I'm making a retro-fit device (so I have plenty of parameters that aren't in my control) where we're adding USB connectivity to the device for use with a PC.
The device is battery powered, and the battery configuration varies greatly from one user to the next.
There is concern that some users are using a battery holder that has exposed rivots that may come in contact with our USB connector's shield, thus shorting the battery's + and - with the shield material.
I'm less concerned with what happens to the device if they do this than I am for thier safety and what may potentially happen to their PC if I connect the shield in the usual way (ie. 1M res / 4.7uF cap between shield and ground). If I understand, the host side will have the shielding go directly to ground.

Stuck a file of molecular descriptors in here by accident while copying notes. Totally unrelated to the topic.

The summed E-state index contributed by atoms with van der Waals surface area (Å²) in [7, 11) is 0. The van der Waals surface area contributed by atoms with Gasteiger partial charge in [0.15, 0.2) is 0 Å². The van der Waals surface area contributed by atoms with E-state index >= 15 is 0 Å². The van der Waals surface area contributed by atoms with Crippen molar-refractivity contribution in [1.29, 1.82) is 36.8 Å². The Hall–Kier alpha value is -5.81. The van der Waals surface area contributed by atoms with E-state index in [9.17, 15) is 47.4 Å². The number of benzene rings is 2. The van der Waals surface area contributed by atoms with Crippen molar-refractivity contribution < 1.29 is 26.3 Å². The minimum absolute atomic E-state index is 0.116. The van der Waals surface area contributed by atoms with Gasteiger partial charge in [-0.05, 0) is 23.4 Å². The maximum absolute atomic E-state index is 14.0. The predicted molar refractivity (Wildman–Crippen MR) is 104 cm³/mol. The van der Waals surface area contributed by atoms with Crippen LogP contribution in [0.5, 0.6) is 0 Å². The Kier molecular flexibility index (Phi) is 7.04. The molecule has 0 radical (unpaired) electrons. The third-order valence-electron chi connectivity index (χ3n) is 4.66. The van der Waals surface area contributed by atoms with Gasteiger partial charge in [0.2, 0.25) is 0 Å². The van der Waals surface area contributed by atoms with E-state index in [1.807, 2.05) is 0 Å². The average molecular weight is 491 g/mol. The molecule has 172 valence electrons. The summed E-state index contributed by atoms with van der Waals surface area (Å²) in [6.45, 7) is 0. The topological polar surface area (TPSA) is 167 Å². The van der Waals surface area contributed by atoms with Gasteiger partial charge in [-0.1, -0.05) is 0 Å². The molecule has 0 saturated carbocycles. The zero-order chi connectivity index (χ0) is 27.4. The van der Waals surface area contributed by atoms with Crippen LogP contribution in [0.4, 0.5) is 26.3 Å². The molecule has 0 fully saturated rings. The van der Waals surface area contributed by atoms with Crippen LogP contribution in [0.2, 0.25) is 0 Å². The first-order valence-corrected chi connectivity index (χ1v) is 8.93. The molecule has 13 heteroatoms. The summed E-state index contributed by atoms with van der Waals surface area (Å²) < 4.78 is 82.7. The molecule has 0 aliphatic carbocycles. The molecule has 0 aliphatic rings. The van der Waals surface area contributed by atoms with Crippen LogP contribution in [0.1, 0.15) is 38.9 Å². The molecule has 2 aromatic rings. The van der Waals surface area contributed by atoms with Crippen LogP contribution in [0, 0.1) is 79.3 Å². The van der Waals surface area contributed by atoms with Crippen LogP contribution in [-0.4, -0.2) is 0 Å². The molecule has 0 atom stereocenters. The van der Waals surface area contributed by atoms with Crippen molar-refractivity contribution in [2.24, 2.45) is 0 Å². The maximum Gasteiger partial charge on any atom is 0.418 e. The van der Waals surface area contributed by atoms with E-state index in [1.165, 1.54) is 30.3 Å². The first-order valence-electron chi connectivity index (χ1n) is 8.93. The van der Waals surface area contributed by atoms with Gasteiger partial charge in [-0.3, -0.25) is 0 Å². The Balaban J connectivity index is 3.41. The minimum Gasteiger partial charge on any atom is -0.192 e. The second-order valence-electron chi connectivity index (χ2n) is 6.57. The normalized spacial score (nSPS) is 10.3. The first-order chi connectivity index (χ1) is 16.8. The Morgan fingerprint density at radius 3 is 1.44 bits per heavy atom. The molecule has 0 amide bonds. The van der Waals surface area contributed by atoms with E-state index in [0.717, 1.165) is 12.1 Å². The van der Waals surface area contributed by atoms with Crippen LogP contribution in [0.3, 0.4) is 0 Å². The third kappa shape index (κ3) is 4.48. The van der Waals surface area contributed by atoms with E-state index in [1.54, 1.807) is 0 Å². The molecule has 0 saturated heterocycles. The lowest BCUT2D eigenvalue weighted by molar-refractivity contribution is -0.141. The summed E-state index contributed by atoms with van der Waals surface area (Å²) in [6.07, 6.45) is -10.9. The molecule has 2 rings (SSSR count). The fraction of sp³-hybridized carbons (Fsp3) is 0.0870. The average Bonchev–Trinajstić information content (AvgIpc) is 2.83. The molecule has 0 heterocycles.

I'd want to be either a) comfortable that a short wouldn't be as tragic as I'm imagining or b) make electronic changes to my circuit board such that said short would be protected against, even if damage to my circuitry occurs so long as the user and PC are protected.
Unfortunately, due to previously mentioned constraints, I can't physically ensure the battery's poles don't come in contact with the USB shield, and I'm not soliciting responses to that effect. Of course I can warn the user by way of instruction manual and/or included notice to be careful if they use that type of battery holder, but if there's something I can do electronically I would like to know what it might be.